Car Accident Fatalities Since 2000 Surpass Fatalities in Both World Wars
Most of us have a good sense of the devastation and loss of life that occurred during both World War I and World War II. We read about the effects of these historical events in our history books and find the sheer numbers difficult to believe. That is why it is shocking that since January 2000, more Americans have died in car crashes than in both wars combined.
In fact, 624,000 people have died in car crashes since 2000, which is more than the 535,000 Americans who lost their lives in WWI & WWII. We are incredibly proud of those who have served our country and their sacrifices. We only examine these statistics to help give a sense of how astronomical the sheer loss of life from car accidents can be.
Why Are Car Accidents So Common?
According to the National Highway Traffic Safety Administration, 94 percent of all car crashes are caused by human error. Speeding, drunk, or distracted drivers cause the majority of these crashes. But the worst part: these types of crashes are 100 percent preventable.
To further put things into perspective, from 2006 through 2012, the opioid epidemic was responsible for taking nearly 100,000 lives, while speeding, drunk, and distracted driving, has caused 190,455 deaths within the same time period. Here is a look at some of the contributing factors of this car crash epidemic.
Since January 2000, more than 624,000 people died in car crashes, beating out the 535,000 American military members who died in both World Wars. Out of all of those crashes, 30 million people were injured. And in almost 213,000 of those fatal crashes through 2017 (the most recent year for data available), drivers were above the legal limit of alcohol for driving.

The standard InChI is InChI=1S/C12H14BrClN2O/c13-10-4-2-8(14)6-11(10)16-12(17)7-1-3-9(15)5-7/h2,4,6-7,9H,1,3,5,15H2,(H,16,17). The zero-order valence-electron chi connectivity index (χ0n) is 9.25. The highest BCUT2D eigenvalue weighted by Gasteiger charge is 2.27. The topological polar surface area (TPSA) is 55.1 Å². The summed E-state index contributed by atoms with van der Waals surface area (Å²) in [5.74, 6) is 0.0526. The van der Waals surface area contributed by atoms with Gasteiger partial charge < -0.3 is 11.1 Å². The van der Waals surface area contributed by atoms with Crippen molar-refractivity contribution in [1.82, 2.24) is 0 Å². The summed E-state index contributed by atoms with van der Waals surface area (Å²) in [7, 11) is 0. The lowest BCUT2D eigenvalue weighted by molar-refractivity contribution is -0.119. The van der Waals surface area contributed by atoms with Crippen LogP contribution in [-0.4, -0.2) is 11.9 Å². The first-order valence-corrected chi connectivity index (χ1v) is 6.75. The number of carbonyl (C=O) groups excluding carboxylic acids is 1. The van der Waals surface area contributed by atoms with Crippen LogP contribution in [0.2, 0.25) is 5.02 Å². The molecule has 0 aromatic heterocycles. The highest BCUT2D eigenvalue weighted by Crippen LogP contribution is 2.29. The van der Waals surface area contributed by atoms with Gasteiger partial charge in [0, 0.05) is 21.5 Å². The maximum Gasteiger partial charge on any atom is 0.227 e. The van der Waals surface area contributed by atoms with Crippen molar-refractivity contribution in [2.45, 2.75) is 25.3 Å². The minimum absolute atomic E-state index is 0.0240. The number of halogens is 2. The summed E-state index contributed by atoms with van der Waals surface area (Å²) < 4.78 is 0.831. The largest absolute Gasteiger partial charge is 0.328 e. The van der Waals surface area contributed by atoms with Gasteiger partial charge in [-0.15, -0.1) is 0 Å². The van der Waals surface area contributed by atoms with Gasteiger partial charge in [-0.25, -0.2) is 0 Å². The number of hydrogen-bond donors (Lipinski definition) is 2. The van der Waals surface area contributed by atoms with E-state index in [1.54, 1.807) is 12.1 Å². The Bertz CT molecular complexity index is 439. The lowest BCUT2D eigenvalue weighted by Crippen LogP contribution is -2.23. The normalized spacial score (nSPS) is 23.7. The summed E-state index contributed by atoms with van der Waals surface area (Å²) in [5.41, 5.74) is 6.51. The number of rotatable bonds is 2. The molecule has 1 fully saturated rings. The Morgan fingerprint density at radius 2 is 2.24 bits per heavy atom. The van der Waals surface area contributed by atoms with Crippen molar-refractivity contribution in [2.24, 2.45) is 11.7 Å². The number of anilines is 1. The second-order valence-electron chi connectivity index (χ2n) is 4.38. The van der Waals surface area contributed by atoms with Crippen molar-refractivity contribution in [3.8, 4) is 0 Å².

Speeding and Distractions
According to a study from the American Public Health Association and NHTSA data, since 2000, more than 197,000 individuals have died as a result of speeding and 78,000 have died due to distracted driving crashes. The issue has been compounded by the fact that 481,000 drivers are using their cell phones in some capacity during daylight hours.
Those who spend time talking on their cell phones while driving are four times more likely to crash; those who text while driving are eight times more likely. Since 2013, the number of drivers who admit to talking on their cell phones either regularly or fairly often has increased by a total of 46 percent.
According to a 2014 AAA Foundation study, drivers who slept for four or less hours per night were 11.5 times more likely to crash. Approximately 21 percent of crashes involved a drowsy driver, while 29 percent admitted to having trouble keeping their eyes open behind the wheel over the last month.
We Can Help
If you or a loved one has been injured in a car accident due to the negligence or recklessness, call the experienced Alabama Car Accident Attorneys at Floyd Hunter for a FREE case evaluation at 344-452-4000 today! There is never an attorney’s fee due up front, and we don’t get paid until you do.
Call Floyd Hunter Injury Law, because the right lawyers make a real difference.